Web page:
Just don't call her Che
Echoing 1960s street activism, the Chilean Winter dabbled in the absurd, but with a high-tech, social-media twist.Thousands gathered in front of the presidential palace in June dressed as zombies, then broke into a choreographed dance to Michael Jackson’s “Thriller.” In July, students again gathered in front of the palace for a huge “kiss-in.”
Though the ideas came, said Giorgio Jackson, former student president of Chile’s Catholic University, from “everywhere, absolutely every local space,” the movement’s success hinged on the leadership’s ability to channel such creativity while maintaining a unified front to government and the media. The organization used a Web site to gather ideas and disseminate content for placards and posters. And it has used Ms. Vallejo’s 300,000-plus Twitter followers to quickly initiate huge “cacerolazos,” a form of dictatorship-era protest where people walk the streets banging on pots and pans.
While they vow to continue until all their lofty demands are met, the students have already scored some political victories. The government’s proposed 2012 budget has a $350 million increase for higher education, with promises to finance scholarships for qualifying students from families up to the 60th percentile in household income. Meanwhile, the year began with the naming of Chile’s third education minister in six months.
It was only a matter of time, perhaps, before the movement’s focus on education began to broaden. As more support for the movement came from outside the universities, its interests changed accordingly. “This year we have already started talking about political reforms and tax reforms, and we think the students and youth in general play an important role in profound reforms in the country,” said Noam Titelman, the new student president at Catholic University.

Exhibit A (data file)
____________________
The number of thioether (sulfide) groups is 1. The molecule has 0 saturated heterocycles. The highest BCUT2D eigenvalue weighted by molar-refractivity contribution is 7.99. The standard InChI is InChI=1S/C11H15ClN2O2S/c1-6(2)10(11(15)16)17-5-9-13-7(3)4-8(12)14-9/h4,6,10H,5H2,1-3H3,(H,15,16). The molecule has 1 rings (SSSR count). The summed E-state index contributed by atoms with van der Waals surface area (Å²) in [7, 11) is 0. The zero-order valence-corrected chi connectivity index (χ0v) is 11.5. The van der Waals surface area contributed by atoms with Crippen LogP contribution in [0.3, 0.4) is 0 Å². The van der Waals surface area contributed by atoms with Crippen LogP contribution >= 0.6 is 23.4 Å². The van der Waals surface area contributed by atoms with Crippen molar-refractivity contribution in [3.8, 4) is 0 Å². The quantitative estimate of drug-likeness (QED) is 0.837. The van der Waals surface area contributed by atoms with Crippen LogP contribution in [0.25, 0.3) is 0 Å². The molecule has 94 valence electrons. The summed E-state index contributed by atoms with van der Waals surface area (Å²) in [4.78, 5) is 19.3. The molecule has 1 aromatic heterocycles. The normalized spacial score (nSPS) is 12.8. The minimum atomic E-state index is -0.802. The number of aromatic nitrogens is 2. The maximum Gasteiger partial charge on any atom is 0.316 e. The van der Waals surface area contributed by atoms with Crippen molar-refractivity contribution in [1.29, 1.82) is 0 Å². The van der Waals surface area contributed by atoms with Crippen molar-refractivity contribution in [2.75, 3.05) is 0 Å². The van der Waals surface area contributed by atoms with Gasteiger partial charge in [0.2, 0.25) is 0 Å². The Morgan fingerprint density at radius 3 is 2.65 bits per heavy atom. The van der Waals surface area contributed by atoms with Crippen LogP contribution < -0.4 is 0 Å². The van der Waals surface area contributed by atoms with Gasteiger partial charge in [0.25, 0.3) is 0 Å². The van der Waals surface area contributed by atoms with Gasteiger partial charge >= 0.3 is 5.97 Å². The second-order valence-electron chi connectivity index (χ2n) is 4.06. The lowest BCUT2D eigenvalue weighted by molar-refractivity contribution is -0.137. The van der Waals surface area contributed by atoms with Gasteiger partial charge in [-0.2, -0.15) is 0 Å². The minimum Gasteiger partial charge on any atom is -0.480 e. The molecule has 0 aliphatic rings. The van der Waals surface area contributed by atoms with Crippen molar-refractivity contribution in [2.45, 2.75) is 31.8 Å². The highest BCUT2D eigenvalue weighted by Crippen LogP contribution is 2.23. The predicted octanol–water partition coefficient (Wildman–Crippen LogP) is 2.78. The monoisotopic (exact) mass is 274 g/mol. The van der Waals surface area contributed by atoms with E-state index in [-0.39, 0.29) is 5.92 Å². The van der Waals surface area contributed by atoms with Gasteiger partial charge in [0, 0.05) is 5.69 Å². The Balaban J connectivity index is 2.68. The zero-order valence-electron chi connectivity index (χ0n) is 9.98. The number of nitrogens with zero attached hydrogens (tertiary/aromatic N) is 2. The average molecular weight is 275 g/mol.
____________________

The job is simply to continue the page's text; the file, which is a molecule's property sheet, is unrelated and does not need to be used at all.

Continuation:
Tax reform is, not coincidentally, now at the top of the government’s agenda. And rightly so: though it has the largest economy in Latin America, Chile is the 13th most unequal country in the world.
“Something very powerful that has come out of the heart of this movement is that people are really questioning the economic policies of the country,” Ms. Vallejo said. “People are not tolerating the way a small number of economic groups benefit from the system. Having a market economy is really different from having a market society. What we are asking for, via education reform, is that the state take on a different role.”
The movement has also begun to spread regionally. Ms. Vallejo lent her star power to Brazilian student protests in August, while in November students demonstrated in France, Germany and several other countries in support of Confech’s Latin American March for Education.
“The student movement here is permanently connected to other student movements, principally in Latin America, but also in the world,” Ms. Vallejo said. “We believe this reveals something fundamental: that there is a global demand for the recovery and defense of the right to education.”
But the students clearly have a lot to learn about real-world politics. Ms. Vallejo and other student leaders spent weeks lobbying in Parliament, only to be left out of the final budget negotiations.
Frustration with Ms. Vallejo’s strategy propelled a rival leftist, Gabriel Boric, to challenge her in the latest round of student-government elections. On Dec. 7, national TV news crews lingered past 5 a.m. outside the University of Chile to cover a stunning defeat for the world’s most famous student leader.
Yet even in her early-morning concession speech, Ms. Vallejo claimed victory, recognizing that the movement was greater than any one figure. Indeed, her rise has barely broken stride. She just left for a speaking tour in Europe, while her first book, a collection of her speeches and essays from the last year, is rising through the best-seller ranks. And she is being heavily courted by the Communist Party to run at the top of its list for the Chilean Congress in the 2013 elections.
For all its recent stumbles, the movement’s prospects of getting a woman under 26 elected to Congress would help fulfill one of its underlying aims, to kindle young people’s interest in traditional politics. This may be Ms. Vallejo’s greatest contribution: to restore faith in a discredited system by showing a new generation that politics can be responsive to the people’s demands.